A Deeper Look at Price Points and Defining a Flexibility Rating | fpl.wiki


I’ve been thinking lately about a broad theoretical framework surrounding price points, especially as they relate to setting up your team to start a new season.

Basically, the price point structure of a team can be taken as an indicator of how flexible the team is for getting new players in with ideally just one free transfer, or two at the very most. I’m not one to obsess over exact price points (e.g. drawing distinctions between £8.0m forwards and £7.5m forwards), so basically I conceive of only three broad price points for midfielders and forwards, and two price points for defenders and goalkeepers. You essentially start the season with a certain number of poker chips, or I’ll call them tokens to avoid confusion with FPL chips like Triple Captain. Premium midfielders and forwards cost 2 tokens each; premium defenders and goalkeepers, as well as mid-priced midfielders and forwards, cost 1 token each; and budget players at all positions fill out the team, costing 0 tokens. (For the rest of this article, I’ll ignore premium goalkeepers, as FPL managers tend to make very few goalkeeper transfers, and the top scoring goalkeeper is often a £4.5m option.) Mid-priced midfielders and forwards, for the purposes of this article, are between about £7.0 and £9.0 million.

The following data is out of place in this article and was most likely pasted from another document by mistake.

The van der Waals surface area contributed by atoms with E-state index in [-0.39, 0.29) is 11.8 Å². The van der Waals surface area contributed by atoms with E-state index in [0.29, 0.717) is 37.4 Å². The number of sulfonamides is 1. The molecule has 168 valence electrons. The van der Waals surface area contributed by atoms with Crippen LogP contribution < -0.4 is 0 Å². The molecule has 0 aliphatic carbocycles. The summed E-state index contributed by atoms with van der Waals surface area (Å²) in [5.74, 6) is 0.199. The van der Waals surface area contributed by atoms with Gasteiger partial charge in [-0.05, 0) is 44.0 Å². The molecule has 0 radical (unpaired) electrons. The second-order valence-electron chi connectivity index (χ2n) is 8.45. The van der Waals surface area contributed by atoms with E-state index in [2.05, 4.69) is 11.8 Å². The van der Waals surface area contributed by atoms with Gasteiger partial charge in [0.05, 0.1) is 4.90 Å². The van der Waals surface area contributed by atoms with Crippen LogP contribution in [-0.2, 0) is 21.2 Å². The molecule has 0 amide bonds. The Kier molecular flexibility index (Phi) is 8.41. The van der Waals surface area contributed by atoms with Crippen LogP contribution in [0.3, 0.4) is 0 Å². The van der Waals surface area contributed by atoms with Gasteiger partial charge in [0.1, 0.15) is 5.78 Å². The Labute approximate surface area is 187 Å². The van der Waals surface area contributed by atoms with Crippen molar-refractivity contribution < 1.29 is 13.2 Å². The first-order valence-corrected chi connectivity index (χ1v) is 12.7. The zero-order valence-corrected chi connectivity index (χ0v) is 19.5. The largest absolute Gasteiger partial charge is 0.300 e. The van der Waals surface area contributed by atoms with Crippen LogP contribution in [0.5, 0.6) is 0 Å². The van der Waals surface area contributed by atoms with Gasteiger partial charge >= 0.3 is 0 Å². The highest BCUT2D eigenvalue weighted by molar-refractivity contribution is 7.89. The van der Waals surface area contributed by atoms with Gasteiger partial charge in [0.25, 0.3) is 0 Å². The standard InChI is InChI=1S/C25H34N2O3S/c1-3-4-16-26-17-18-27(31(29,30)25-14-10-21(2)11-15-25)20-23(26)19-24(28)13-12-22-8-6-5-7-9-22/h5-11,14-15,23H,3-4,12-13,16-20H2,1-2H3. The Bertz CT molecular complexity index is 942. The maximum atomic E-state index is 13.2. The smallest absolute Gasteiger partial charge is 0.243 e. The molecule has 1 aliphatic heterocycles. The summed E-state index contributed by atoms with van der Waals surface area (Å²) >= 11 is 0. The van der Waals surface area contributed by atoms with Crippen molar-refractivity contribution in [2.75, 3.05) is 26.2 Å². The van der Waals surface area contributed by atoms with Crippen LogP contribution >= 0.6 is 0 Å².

How many tokens do you start a season with? I’ll argue that the usual player pricing corresponds to 7 tokens (whether this is deliberate game design, or just what FPL Towers have arrived at over many seasons of trial and error, is left for the reader to judge). Seven tokens are just enough to cover every price point once, except for a premium goalkeeper. In a 3-4-3 formation, with each player shown by the number of tokens they cost: